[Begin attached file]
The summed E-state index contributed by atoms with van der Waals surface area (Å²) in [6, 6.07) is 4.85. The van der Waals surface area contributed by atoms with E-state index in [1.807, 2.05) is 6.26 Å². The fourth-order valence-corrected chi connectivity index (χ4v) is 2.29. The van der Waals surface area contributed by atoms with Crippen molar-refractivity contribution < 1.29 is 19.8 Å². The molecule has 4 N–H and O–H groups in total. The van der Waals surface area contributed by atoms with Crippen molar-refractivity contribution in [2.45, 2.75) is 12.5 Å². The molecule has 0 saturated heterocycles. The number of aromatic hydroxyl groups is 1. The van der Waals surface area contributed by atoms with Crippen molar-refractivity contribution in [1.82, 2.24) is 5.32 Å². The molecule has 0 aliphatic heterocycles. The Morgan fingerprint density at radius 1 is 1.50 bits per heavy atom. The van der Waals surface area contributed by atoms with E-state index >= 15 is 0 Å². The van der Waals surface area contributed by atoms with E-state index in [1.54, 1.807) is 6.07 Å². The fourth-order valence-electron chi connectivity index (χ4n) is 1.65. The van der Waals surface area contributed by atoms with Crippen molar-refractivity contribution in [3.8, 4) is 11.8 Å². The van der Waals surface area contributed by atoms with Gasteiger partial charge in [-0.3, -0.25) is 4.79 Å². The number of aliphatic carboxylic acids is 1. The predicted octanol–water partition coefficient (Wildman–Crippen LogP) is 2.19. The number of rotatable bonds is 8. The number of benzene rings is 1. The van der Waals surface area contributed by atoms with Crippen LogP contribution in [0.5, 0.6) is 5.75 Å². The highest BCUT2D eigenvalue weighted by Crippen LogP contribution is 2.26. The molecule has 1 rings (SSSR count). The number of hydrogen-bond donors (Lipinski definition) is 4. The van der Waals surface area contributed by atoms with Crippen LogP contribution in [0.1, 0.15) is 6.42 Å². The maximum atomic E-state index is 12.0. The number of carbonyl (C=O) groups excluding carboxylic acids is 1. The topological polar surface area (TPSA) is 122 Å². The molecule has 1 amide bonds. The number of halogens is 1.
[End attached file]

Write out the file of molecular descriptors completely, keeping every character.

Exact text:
The summed E-state index contributed by atoms with van der Waals surface area (Å²) in [6, 6.07) is 4.85. The van der Waals surface area contributed by atoms with E-state index in [1.807, 2.05) is 6.26 Å². The fourth-order valence-corrected chi connectivity index (χ4v) is 2.29. The van der Waals surface area contributed by atoms with Crippen molar-refractivity contribution < 1.29 is 19.8 Å². The molecule has 4 N–H and O–H groups in total. The van der Waals surface area contributed by atoms with Crippen molar-refractivity contribution in [2.45, 2.75) is 12.5 Å². The molecule has 0 saturated heterocycles. The number of aromatic hydroxyl groups is 1. The van der Waals surface area contributed by atoms with Crippen molar-refractivity contribution in [1.82, 2.24) is 5.32 Å². The molecule has 0 aliphatic heterocycles. The Morgan fingerprint density at radius 1 is 1.50 bits per heavy atom. The van der Waals surface area contributed by atoms with E-state index >= 15 is 0 Å². The van der Waals surface area contributed by atoms with E-state index in [1.54, 1.807) is 6.07 Å². The fourth-order valence-electron chi connectivity index (χ4n) is 1.65. The van der Waals surface area contributed by atoms with Crippen molar-refractivity contribution in [3.8, 4) is 11.8 Å². The van der Waals surface area contributed by atoms with Gasteiger partial charge in [-0.3, -0.25) is 4.79 Å². The number of aliphatic carboxylic acids is 1. The predicted octanol–water partition coefficient (Wildman–Crippen LogP) is 2.19. The number of rotatable bonds is 8. The number of benzene rings is 1. The van der Waals surface area contributed by atoms with Crippen LogP contribution in [0.5, 0.6) is 5.75 Å². The highest BCUT2D eigenvalue weighted by Crippen LogP contribution is 2.26. The molecule has 1 rings (SSSR count). The number of hydrogen-bond donors (Lipinski definition) is 4. The van der Waals surface area contributed by atoms with Crippen LogP contribution in [0.1, 0.15) is 6.42 Å². The maximum atomic E-state index is 12.0. The number of carbonyl (C=O) groups excluding carboxylic acids is 1. The topological polar surface area (TPSA) is 122 Å². The molecule has 1 amide bonds. The number of halogens is 1.